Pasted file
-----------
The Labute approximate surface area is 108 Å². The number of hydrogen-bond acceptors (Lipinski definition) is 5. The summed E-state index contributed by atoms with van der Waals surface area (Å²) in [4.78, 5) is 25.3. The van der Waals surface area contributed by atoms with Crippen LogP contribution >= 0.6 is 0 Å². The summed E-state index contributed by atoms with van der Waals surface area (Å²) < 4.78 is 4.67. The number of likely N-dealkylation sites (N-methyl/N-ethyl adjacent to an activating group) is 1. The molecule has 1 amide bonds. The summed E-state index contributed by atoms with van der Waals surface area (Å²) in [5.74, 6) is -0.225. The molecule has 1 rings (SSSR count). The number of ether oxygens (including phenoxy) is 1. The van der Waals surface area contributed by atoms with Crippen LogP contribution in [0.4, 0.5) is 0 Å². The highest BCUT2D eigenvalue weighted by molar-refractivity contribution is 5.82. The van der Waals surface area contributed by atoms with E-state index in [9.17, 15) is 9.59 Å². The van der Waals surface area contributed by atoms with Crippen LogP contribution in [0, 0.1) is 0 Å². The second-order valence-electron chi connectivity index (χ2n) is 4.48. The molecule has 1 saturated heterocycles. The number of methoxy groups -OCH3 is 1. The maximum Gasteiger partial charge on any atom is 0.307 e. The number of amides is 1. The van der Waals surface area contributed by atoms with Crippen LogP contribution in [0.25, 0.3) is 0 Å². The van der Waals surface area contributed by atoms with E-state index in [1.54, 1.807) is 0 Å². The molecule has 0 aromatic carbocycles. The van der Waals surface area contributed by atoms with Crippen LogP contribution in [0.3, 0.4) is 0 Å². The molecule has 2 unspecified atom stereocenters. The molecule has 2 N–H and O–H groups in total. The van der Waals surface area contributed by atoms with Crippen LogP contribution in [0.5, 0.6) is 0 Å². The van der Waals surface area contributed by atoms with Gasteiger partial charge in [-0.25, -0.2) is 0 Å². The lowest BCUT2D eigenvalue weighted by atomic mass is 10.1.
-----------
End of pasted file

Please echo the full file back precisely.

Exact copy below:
The Labute approximate surface area is 108 Å². The number of hydrogen-bond acceptors (Lipinski definition) is 5. The summed E-state index contributed by atoms with van der Waals surface area (Å²) in [4.78, 5) is 25.3. The van der Waals surface area contributed by atoms with Crippen LogP contribution >= 0.6 is 0 Å². The summed E-state index contributed by atoms with van der Waals surface area (Å²) < 4.78 is 4.67. The number of likely N-dealkylation sites (N-methyl/N-ethyl adjacent to an activating group) is 1. The molecule has 1 amide bonds. The summed E-state index contributed by atoms with van der Waals surface area (Å²) in [5.74, 6) is -0.225. The molecule has 1 rings (SSSR count). The number of ether oxygens (including phenoxy) is 1. The van der Waals surface area contributed by atoms with Crippen LogP contribution in [0.4, 0.5) is 0 Å². The highest BCUT2D eigenvalue weighted by molar-refractivity contribution is 5.82. The van der Waals surface area contributed by atoms with E-state index in [9.17, 15) is 9.59 Å². The van der Waals surface area contributed by atoms with Crippen LogP contribution in [0, 0.1) is 0 Å². The second-order valence-electron chi connectivity index (χ2n) is 4.48. The molecule has 1 saturated heterocycles. The number of methoxy groups -OCH3 is 1. The maximum Gasteiger partial charge on any atom is 0.307 e. The number of amides is 1. The van der Waals surface area contributed by atoms with Crippen LogP contribution in [0.25, 0.3) is 0 Å². The van der Waals surface area contributed by atoms with E-state index in [1.54, 1.807) is 0 Å². The molecule has 0 aromatic carbocycles. The van der Waals surface area contributed by atoms with Crippen LogP contribution in [0.3, 0.4) is 0 Å². The molecule has 2 unspecified atom stereocenters. The molecule has 2 N–H and O–H groups in total. The van der Waals surface area contributed by atoms with Crippen LogP contribution in [0.5, 0.6) is 0 Å². The van der Waals surface area contributed by atoms with Gasteiger partial charge in [-0.25, -0.2) is 0 Å². The lowest BCUT2D eigenvalue weighted by atomic mass is 10.1.